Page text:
Erin Stone
A Dallas County Health and Human Services worker prepared to spray for mosquitoes in 2016.

Dallas County Reports First Death In Otherwise Slow Start to West Nile Season

Dallas County Health and Human Services officials announced late Friday that the county has had its first death from West Nile virus in 2017. The deceased patient, unidentified because of health privacy laws, became the county's first diagnosed case of West Nile in 2017 on July 14. According to the county, the patient suffered from an underlying medical condition.

Compared with previous years' West Nile seasons, this year's is off to a slow start. Doctors have diagnosed a second Dallas County resident with the virus. By this point in 2016, Dallas County Health and Human Services had reported 14 cases of West Nile, which is transmitted via mosquito bite. The virus causes fever, headaches, muscle aches and, in severe cases, neurologic complications like encephalitis.

By the end of 2016, 61 Dallas County residents were diagnosed with West Nile neuroinvasive disease or West Nile fever, the two conditions under the West Nile Virus umbrella. Those 61 cases in 2016 were the most suffered in Dallas County since the West Nile outbreak of 2012. That year, 398 Dallas County residents contracted West Nile, leading to 21 deaths.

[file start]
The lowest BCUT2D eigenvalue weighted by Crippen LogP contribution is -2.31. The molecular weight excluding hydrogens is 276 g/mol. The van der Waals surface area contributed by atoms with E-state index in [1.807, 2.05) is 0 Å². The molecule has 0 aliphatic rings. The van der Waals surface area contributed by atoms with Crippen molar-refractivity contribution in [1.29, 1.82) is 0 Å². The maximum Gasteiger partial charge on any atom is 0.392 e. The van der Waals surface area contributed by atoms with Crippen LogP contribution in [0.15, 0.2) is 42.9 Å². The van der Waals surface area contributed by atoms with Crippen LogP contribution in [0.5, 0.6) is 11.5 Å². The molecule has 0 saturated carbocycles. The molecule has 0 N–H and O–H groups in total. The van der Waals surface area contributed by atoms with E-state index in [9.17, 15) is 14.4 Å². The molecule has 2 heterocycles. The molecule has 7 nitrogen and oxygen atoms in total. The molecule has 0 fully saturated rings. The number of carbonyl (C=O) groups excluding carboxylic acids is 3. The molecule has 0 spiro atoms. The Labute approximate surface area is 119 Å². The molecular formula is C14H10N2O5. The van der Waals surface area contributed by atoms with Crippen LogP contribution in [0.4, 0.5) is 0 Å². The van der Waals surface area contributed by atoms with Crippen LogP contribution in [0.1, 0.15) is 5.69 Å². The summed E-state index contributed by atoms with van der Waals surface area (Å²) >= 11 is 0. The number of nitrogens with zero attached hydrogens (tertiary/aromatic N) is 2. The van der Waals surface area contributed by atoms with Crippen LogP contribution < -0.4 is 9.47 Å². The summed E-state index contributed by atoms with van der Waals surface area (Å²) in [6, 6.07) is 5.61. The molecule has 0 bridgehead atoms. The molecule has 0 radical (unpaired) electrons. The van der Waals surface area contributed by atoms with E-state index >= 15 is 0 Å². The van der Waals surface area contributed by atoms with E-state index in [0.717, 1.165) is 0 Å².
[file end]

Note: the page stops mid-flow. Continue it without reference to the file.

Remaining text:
Brian Maschino
Scott Sawlis of Dallas County Health and Human Services demonstrates a mosquito trap.

According to the county health department, the best way to avoid West Nile and other mosquito-borne illnesses is to avoid getting bitten by mosquitoes.The department recommends following the "four Ds" to avoid bites. Residents should use mosquito repellent with DEET as an active ingredient; dress in long, loose-fitting, light-colored clothing, drain all standing water; and limit outdoor activities during the dusk and dawn hours when mosquitoes are most active.

Stephen Young has written about Dallas news for the Observer since 2014. He's a Dallas native and a graduate of the University of North Texas.

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